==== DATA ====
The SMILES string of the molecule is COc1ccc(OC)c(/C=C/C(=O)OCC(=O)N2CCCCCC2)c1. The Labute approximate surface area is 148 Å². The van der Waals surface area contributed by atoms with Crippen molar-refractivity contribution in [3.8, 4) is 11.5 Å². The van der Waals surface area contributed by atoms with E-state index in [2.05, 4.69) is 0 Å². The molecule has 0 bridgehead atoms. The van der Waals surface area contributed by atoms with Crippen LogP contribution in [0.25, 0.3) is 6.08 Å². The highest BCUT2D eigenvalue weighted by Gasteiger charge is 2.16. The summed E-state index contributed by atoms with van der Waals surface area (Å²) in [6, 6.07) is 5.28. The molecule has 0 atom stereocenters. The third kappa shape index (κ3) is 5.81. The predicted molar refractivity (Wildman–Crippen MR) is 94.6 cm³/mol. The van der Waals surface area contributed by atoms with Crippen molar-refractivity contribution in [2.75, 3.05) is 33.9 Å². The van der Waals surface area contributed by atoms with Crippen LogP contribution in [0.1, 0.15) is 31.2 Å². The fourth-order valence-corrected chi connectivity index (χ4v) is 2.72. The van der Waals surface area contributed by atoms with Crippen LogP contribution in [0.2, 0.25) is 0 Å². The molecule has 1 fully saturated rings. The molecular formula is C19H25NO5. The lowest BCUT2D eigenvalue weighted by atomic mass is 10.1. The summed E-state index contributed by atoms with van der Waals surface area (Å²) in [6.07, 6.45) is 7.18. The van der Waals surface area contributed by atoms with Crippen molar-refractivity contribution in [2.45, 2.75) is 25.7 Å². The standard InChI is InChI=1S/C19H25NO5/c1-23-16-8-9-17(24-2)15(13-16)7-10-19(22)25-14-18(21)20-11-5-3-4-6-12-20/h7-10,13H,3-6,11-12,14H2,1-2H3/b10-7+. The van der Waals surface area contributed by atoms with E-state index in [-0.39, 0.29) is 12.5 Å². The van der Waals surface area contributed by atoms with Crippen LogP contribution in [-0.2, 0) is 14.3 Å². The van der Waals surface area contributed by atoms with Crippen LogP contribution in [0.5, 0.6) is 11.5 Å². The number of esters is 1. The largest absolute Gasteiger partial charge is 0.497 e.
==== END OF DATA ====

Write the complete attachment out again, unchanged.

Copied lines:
The SMILES string of the molecule is COc1ccc(OC)c(/C=C/C(=O)OCC(=O)N2CCCCCC2)c1. The Labute approximate surface area is 148 Å². The van der Waals surface area contributed by atoms with Crippen molar-refractivity contribution in [3.8, 4) is 11.5 Å². The van der Waals surface area contributed by atoms with E-state index in [2.05, 4.69) is 0 Å². The molecule has 0 bridgehead atoms. The van der Waals surface area contributed by atoms with Crippen LogP contribution in [0.25, 0.3) is 6.08 Å². The highest BCUT2D eigenvalue weighted by Gasteiger charge is 2.16. The summed E-state index contributed by atoms with van der Waals surface area (Å²) in [6, 6.07) is 5.28. The molecule has 0 atom stereocenters. The third kappa shape index (κ3) is 5.81. The predicted molar refractivity (Wildman–Crippen MR) is 94.6 cm³/mol. The van der Waals surface area contributed by atoms with Crippen molar-refractivity contribution in [2.75, 3.05) is 33.9 Å². The van der Waals surface area contributed by atoms with Crippen LogP contribution in [0.1, 0.15) is 31.2 Å². The fourth-order valence-corrected chi connectivity index (χ4v) is 2.72. The van der Waals surface area contributed by atoms with Crippen LogP contribution in [0.2, 0.25) is 0 Å². The molecule has 1 fully saturated rings. The molecular formula is C19H25NO5. The lowest BCUT2D eigenvalue weighted by atomic mass is 10.1. The summed E-state index contributed by atoms with van der Waals surface area (Å²) in [6.07, 6.45) is 7.18. The van der Waals surface area contributed by atoms with Crippen molar-refractivity contribution in [2.45, 2.75) is 25.7 Å². The standard InChI is InChI=1S/C19H25NO5/c1-23-16-8-9-17(24-2)15(13-16)7-10-19(22)25-14-18(21)20-11-5-3-4-6-12-20/h7-10,13H,3-6,11-12,14H2,1-2H3/b10-7+. The van der Waals surface area contributed by atoms with E-state index in [-0.39, 0.29) is 12.5 Å². The van der Waals surface area contributed by atoms with Crippen LogP contribution in [-0.2, 0) is 14.3 Å². The van der Waals surface area contributed by atoms with Crippen LogP contribution in [0.5, 0.6) is 11.5 Å². The number of esters is 1. The largest absolute Gasteiger partial charge is 0.497 e.